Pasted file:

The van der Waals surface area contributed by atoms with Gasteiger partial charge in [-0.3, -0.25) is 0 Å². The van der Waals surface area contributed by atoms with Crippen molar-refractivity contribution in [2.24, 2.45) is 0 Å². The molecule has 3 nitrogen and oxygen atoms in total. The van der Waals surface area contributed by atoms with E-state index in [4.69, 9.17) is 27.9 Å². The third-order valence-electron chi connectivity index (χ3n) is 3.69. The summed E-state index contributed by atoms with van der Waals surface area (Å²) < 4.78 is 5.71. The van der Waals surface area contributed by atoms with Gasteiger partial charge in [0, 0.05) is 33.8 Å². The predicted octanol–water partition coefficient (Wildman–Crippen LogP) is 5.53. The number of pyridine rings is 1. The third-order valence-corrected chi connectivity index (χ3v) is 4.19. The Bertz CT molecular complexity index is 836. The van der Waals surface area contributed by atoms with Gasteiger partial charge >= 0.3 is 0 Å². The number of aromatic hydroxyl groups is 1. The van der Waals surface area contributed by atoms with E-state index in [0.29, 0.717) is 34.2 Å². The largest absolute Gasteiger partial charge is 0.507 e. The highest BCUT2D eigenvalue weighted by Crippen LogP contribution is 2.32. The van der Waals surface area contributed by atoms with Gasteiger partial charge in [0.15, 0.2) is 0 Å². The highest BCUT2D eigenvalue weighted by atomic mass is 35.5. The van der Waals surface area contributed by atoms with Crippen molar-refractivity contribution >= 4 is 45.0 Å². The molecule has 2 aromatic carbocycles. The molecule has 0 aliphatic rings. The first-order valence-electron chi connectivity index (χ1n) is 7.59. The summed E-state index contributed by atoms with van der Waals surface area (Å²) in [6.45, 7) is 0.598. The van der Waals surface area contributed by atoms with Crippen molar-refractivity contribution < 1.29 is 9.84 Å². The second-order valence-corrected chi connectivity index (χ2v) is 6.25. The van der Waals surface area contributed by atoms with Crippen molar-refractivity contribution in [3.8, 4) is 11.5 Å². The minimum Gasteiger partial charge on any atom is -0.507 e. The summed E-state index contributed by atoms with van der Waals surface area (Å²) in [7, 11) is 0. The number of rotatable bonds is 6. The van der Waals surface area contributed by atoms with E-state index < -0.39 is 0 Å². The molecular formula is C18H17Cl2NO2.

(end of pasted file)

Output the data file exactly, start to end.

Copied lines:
The van der Waals surface area contributed by atoms with Gasteiger partial charge in [-0.3, -0.25) is 0 Å². The van der Waals surface area contributed by atoms with Crippen molar-refractivity contribution in [2.24, 2.45) is 0 Å². The molecule has 3 nitrogen and oxygen atoms in total. The van der Waals surface area contributed by atoms with E-state index in [4.69, 9.17) is 27.9 Å². The third-order valence-electron chi connectivity index (χ3n) is 3.69. The summed E-state index contributed by atoms with van der Waals surface area (Å²) < 4.78 is 5.71. The van der Waals surface area contributed by atoms with Gasteiger partial charge in [0, 0.05) is 33.8 Å². The predicted octanol–water partition coefficient (Wildman–Crippen LogP) is 5.53. The number of pyridine rings is 1. The third-order valence-corrected chi connectivity index (χ3v) is 4.19. The Bertz CT molecular complexity index is 836. The van der Waals surface area contributed by atoms with Gasteiger partial charge >= 0.3 is 0 Å². The number of aromatic hydroxyl groups is 1. The van der Waals surface area contributed by atoms with E-state index in [0.29, 0.717) is 34.2 Å². The largest absolute Gasteiger partial charge is 0.507 e. The highest BCUT2D eigenvalue weighted by Crippen LogP contribution is 2.32. The van der Waals surface area contributed by atoms with Gasteiger partial charge in [0.15, 0.2) is 0 Å². The highest BCUT2D eigenvalue weighted by atomic mass is 35.5. The van der Waals surface area contributed by atoms with Crippen molar-refractivity contribution >= 4 is 45.0 Å². The molecule has 2 aromatic carbocycles. The molecule has 0 aliphatic rings. The first-order valence-electron chi connectivity index (χ1n) is 7.59. The summed E-state index contributed by atoms with van der Waals surface area (Å²) in [6.45, 7) is 0.598. The van der Waals surface area contributed by atoms with Crippen molar-refractivity contribution < 1.29 is 9.84 Å². The second-order valence-corrected chi connectivity index (χ2v) is 6.25. The van der Waals surface area contributed by atoms with Crippen molar-refractivity contribution in [3.8, 4) is 11.5 Å². The minimum Gasteiger partial charge on any atom is -0.507 e. The summed E-state index contributed by atoms with van der Waals surface area (Å²) in [7, 11) is 0. The number of rotatable bonds is 6. The van der Waals surface area contributed by atoms with E-state index < -0.39 is 0 Å². The molecular formula is C18H17Cl2NO2.